Dec 17, 2009

You Are Going To Die...Perhaps in the Pulpit...

...if this guy keeps this up.

This video really sickened me because of the arrogance of the preacher. I like the fact that he at least pointed the finger at himself time and again, but I think this called for a gentler hand. Sitting in front of you is a family that has lost a loved one and you choose to concentrate on their sinfulness and berate them for not attending mass?

Listen for yourself...

Now my general opinion of this particular homily notwithstanding...the homily at a funeral I believe can serve the purpose of evangelization that I believe the preacher intended here. I wish I knew what the Gospel and the other readings were but here is a homily that I hope when I am ordained to the diaconate someday, I might get to deliver. Tell me what you think...

Funerals have a way of making us all think about our own mortality, don't they? On Ash Wednesday we Catholics mark our heads with Ashes not to merely show others that we are Catholic but to remind ourselves--literally to impress on our brains--that we indeed have limited time to spend here on earth.

And we are reminded of that fact each and every time that someone whom we love dies.

We all talk about legacies, about what we will leave behind on this earth long after we are gone. And the hard truth is that most of us will be forgotten. I mean how many of us have any first-hand knowledge of our great-great grandparents or could even tell us a bit of their history? The traces we all leave behind us, fade with the decades that pass.

For now, I am the legacy that my father leaves behind. I've worked for my church most of my adult life and my father, an Irish immigrant and a simple school custodian with an 8th grade education gave his very life for his family. My mother would often yell at us that he would work a lot of overtime so that we might be able to do all the things that they dreamed for attend college. Those dreams became a reality for my father, lived out in my own doing and being and in my sister's years of teaching the poorest and the most destitute children.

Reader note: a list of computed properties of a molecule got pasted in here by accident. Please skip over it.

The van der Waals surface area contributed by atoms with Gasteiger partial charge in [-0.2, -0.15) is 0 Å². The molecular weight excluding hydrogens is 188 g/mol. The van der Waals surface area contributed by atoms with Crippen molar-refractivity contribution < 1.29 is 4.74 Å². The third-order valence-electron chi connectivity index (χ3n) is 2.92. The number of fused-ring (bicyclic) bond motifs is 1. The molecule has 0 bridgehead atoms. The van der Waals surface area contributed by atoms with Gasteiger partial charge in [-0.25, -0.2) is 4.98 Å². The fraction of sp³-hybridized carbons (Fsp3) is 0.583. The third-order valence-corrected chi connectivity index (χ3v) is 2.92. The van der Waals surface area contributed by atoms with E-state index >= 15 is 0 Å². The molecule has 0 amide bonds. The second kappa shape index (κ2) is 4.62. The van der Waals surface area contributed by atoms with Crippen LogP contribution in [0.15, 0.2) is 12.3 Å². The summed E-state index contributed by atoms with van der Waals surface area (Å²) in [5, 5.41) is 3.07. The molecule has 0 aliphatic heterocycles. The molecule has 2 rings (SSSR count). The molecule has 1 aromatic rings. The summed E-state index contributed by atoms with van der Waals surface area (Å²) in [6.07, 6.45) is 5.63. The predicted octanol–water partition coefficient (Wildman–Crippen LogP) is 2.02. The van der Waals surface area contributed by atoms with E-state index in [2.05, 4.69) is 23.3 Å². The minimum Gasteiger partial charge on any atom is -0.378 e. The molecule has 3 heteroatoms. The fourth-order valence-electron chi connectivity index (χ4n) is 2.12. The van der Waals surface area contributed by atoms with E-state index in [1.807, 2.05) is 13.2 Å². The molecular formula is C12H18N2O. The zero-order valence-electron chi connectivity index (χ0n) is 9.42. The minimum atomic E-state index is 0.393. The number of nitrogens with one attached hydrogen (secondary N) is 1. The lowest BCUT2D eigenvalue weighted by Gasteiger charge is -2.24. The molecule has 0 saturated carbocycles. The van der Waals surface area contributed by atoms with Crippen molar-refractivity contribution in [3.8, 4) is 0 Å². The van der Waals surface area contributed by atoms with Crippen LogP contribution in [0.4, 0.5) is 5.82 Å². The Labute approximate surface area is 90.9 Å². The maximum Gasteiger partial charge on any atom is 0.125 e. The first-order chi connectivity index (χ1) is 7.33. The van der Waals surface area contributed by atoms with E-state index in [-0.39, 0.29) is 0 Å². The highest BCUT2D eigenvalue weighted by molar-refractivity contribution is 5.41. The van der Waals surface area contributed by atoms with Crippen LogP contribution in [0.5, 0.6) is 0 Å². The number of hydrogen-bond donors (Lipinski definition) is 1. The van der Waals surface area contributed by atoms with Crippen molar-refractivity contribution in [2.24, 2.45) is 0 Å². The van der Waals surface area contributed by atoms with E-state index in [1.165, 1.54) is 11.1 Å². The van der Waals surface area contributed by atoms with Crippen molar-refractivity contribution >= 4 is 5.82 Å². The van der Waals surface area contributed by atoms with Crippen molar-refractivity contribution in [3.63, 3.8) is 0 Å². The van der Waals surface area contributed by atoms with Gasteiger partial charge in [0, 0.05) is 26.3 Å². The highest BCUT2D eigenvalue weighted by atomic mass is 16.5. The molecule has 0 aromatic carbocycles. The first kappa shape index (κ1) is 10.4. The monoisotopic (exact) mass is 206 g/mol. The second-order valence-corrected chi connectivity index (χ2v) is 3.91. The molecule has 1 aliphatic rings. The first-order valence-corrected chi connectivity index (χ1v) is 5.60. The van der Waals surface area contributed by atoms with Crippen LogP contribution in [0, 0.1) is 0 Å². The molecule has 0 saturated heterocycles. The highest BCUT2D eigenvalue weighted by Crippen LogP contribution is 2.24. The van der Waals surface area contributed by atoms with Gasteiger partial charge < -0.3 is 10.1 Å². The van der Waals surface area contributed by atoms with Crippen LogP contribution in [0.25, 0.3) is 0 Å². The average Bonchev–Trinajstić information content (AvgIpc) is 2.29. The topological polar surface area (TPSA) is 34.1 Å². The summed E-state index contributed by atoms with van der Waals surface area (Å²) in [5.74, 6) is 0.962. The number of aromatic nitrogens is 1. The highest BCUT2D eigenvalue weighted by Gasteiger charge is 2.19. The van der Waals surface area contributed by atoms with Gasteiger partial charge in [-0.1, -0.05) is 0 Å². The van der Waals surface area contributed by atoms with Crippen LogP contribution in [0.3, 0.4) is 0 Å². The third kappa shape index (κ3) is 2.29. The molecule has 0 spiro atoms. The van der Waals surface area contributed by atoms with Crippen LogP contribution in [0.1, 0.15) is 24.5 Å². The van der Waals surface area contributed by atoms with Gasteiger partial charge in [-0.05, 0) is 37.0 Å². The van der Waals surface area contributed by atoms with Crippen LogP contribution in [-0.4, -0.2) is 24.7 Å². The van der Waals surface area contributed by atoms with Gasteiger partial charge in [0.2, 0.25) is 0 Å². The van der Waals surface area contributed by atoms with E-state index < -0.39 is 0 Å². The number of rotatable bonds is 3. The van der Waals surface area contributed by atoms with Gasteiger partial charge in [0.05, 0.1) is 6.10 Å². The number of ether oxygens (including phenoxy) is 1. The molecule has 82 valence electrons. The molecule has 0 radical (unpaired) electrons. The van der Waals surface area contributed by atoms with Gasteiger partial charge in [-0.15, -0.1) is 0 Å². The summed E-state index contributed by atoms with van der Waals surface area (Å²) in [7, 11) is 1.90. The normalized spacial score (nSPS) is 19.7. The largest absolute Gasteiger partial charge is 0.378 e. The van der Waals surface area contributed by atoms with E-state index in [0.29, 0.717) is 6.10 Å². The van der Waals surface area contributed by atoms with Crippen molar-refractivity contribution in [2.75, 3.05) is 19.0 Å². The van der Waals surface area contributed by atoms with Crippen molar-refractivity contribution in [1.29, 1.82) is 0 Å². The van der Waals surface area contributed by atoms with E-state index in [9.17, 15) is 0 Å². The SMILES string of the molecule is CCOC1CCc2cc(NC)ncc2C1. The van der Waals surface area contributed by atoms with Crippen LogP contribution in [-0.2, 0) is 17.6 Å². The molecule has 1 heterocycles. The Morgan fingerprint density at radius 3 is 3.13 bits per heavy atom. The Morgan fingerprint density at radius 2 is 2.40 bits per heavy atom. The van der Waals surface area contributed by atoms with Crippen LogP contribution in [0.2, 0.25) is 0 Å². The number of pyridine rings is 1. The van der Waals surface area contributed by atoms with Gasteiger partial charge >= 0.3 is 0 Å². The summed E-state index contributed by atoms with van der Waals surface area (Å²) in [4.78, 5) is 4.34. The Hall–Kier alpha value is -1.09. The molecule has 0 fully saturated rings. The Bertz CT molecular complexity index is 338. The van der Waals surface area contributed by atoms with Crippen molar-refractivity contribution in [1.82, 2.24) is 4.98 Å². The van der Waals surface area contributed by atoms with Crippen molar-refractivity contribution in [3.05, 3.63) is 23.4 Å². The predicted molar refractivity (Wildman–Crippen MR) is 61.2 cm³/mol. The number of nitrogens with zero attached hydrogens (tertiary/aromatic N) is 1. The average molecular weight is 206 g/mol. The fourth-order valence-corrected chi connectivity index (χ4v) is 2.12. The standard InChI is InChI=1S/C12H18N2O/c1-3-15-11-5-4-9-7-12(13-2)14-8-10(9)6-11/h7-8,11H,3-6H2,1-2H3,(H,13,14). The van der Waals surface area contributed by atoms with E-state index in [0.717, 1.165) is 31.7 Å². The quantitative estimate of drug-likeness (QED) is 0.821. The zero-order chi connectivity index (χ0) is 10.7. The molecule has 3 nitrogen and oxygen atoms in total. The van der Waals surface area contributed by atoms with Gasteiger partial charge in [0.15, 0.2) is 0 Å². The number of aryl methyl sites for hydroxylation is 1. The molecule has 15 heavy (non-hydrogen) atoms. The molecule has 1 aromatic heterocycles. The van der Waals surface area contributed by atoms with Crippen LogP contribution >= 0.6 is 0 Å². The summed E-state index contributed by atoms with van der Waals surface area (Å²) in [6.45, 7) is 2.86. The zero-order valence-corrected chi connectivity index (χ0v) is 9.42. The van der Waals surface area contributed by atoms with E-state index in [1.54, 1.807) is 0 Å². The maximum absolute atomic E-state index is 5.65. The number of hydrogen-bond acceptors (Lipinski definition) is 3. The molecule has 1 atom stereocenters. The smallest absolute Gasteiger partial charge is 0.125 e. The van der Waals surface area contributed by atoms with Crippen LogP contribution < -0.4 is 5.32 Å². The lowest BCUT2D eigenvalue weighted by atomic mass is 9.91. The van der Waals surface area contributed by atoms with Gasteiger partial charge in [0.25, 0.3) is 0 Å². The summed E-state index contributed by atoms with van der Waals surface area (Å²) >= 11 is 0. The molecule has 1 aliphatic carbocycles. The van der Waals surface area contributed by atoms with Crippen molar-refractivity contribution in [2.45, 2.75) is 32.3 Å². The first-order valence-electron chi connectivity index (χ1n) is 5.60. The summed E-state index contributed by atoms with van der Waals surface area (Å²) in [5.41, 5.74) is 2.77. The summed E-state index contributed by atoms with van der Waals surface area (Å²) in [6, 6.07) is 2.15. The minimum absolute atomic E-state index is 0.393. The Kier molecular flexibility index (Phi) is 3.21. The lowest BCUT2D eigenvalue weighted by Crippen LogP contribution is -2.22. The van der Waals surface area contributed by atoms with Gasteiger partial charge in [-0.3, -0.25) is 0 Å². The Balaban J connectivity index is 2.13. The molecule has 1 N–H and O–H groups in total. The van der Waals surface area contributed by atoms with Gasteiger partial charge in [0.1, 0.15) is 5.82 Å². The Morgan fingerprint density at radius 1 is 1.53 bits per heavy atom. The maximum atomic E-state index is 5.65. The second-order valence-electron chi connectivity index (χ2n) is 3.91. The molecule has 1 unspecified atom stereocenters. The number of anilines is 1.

Yes, these things were more than enough for my father. They weren't haughty goals, nor did they provide riches for him in terms of monetary wealth. What they provided for him were opportunities for love. Over 60 years of love for him to love my mother--especially through years of illness. Over 50 years (sorry, Kathy) of loving my sister throughout her life and over 40 years of love for me.

And it is more than enough of a life for all of us.

My father also made sure that the church and God was a part of that love because my father knew what it meant to be loved by God. Often we are too busy to even notice the love that God offers us even though our holidays betray the very rhythms of God's love for us. We see this at Christmas when we remember that God loves us enough to share in our humanity. God becomes one of us and experiences the full range of human emotion and experience. And later God cares enough to even experience our death. And because of that great sacrifice of sharing our life and our death, God shows us that love is what always defeats death. For when Jesus dies everything ends and begins anew. God's sacrifice defeats death...this self-gift gains us a life eternal with God.

But it's all too easy for any one of us not to appreciate all that God has done for us, isn't it? I know I barely appreciated all that my father had done for me. And his gifts were very visibly tangible...I clearly have been gifted by him with education, love, and a very precious gift of his time--especially in caring for my mother for those many years.